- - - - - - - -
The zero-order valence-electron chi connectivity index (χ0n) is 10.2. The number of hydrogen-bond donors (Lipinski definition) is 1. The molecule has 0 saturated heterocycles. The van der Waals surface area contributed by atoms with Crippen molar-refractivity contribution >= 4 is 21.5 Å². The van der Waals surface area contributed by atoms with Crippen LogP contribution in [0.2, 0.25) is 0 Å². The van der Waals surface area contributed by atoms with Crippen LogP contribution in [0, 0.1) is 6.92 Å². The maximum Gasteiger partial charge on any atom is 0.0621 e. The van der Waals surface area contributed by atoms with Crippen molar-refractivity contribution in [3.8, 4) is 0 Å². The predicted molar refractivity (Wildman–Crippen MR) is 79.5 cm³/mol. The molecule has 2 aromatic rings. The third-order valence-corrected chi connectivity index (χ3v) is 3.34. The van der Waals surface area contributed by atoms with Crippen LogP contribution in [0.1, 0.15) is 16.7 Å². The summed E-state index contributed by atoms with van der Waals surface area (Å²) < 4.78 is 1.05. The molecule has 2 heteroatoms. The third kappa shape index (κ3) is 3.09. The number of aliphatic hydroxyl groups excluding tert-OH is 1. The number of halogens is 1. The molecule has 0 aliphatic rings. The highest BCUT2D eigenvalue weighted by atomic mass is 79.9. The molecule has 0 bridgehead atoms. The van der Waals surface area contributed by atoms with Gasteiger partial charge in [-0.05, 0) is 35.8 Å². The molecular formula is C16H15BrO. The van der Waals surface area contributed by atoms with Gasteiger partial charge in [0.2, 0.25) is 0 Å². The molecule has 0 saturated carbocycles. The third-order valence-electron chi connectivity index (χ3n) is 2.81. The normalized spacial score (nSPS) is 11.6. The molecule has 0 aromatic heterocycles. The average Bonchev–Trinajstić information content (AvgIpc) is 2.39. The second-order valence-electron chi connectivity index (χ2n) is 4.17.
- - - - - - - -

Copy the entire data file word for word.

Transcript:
The zero-order valence-electron chi connectivity index (χ0n) is 10.2. The number of hydrogen-bond donors (Lipinski definition) is 1. The molecule has 0 saturated heterocycles. The van der Waals surface area contributed by atoms with Crippen molar-refractivity contribution >= 4 is 21.5 Å². The van der Waals surface area contributed by atoms with Crippen LogP contribution in [0.2, 0.25) is 0 Å². The van der Waals surface area contributed by atoms with Crippen LogP contribution in [0, 0.1) is 6.92 Å². The maximum Gasteiger partial charge on any atom is 0.0621 e. The van der Waals surface area contributed by atoms with Crippen molar-refractivity contribution in [3.8, 4) is 0 Å². The predicted molar refractivity (Wildman–Crippen MR) is 79.5 cm³/mol. The molecule has 2 aromatic rings. The third-order valence-corrected chi connectivity index (χ3v) is 3.34. The van der Waals surface area contributed by atoms with Crippen LogP contribution in [0.1, 0.15) is 16.7 Å². The summed E-state index contributed by atoms with van der Waals surface area (Å²) < 4.78 is 1.05. The molecule has 2 heteroatoms. The third kappa shape index (κ3) is 3.09. The number of aliphatic hydroxyl groups excluding tert-OH is 1. The number of halogens is 1. The molecule has 0 aliphatic rings. The highest BCUT2D eigenvalue weighted by atomic mass is 79.9. The molecule has 0 bridgehead atoms. The van der Waals surface area contributed by atoms with Gasteiger partial charge in [-0.05, 0) is 35.8 Å². The molecular formula is C16H15BrO. The van der Waals surface area contributed by atoms with Gasteiger partial charge in [0.2, 0.25) is 0 Å². The molecule has 0 saturated carbocycles. The third-order valence-electron chi connectivity index (χ3n) is 2.81. The normalized spacial score (nSPS) is 11.6. The molecule has 0 aromatic heterocycles. The average Bonchev–Trinajstić information content (AvgIpc) is 2.39. The second-order valence-electron chi connectivity index (χ2n) is 4.17.